2nd Grade: Eradicate the common habit of focusing on those making inappropriate choices.

Since mischievous 2nd graders tend to stand out, this is much more difficult than it sounds. Next time you notice an off-task student, instead of going straight for direct reprimands, try praising a student within his or her proximity who is following instructions.  “I appreciate how respectfully John is raising his hand to share his ideas” gives effective feedback both to John and to a classmate who has shouted out, while placing the positive attention on the student making better choices.

Note: We absolutely believe that constructive criticism has its place; however, we contend it should be a secondary strategy–not your primary one.

3rd Grade: Teach students about the balance of intrinsic and extrinsic motivation.

Perhaps you have set up some kind of extrinsic motivation system in your classroom, such as earning classroom “money” for positive behavior.  Especially when used intermittently, this can be a valuable classroom tool.  However, imagine a statement such as, “I’m impressed that Johnny didn’t even need to earn a bonus to push in his chair.  He has become a responsible enough 3rd grader that he knows how to take care of our classroom without any extra reward.”  There is clear potential there for shaping a student’s desire for self-development, rather than always depending on tangible rewards.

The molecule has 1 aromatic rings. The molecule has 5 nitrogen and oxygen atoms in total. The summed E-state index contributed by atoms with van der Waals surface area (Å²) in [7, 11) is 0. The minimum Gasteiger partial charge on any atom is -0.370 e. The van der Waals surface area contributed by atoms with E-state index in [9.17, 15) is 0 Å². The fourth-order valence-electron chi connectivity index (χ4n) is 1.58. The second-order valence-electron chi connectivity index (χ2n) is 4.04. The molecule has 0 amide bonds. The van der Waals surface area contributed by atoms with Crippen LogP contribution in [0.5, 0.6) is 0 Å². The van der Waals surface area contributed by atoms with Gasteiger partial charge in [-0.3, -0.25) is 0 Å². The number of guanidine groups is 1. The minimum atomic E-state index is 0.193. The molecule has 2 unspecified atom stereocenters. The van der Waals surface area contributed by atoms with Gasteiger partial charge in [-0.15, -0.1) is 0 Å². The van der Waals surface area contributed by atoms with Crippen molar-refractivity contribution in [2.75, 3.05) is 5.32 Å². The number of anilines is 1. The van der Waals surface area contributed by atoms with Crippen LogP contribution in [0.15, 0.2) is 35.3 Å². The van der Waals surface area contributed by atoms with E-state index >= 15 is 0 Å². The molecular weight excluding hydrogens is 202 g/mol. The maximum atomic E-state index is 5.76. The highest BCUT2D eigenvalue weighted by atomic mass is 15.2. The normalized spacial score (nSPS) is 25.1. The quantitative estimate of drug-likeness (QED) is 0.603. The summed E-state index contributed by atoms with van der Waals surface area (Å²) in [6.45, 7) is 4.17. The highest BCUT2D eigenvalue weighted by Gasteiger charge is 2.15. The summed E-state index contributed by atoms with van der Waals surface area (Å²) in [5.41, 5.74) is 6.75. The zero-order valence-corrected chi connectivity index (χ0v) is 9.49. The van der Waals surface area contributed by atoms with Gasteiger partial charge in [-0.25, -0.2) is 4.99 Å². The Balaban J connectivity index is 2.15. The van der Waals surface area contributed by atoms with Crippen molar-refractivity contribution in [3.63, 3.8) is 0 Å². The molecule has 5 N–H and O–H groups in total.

4th Grade: Reinforce your instructions.

It’s exhausting to repeat yourself to inattentive students. Instead, picture this scenario.  As you discuss with your 4th graders the procedure for your latest science inquiry experiment, you jot each step on the whiteboard.  Then, as soon as students begin, flood the transition with simple, out-loud observations of those double-checking those procedures, such as “I see Kalli quickly gathering her supplies as we discussed for step 1,” or “Paul is double-checking step 3 on the board before he proceeds.”

The point: Proper instructions get reinforced, you don’t feel like a nag, and students who follow instructions get some recognition.  Win-win-win.

5th Grade: Reinforce your expectations.

As your fifth graders have generally become quite familiar with one another through their primary years, they often become quite social–which adds both liveliness and challenges to your classroom management approach.  Proactively reinforcing the appropriate times and contexts for socializing may keep the school year running more smoothly.  Some examples of this kind of feedback: “I see Marta respectfully listening to her group member, waiting to contribute her ideas until it’s her turn” or “Joseph wisely chose not to stand by his best buddies in line so he won’t be tempted to chat as we walk down the halls to lunch.”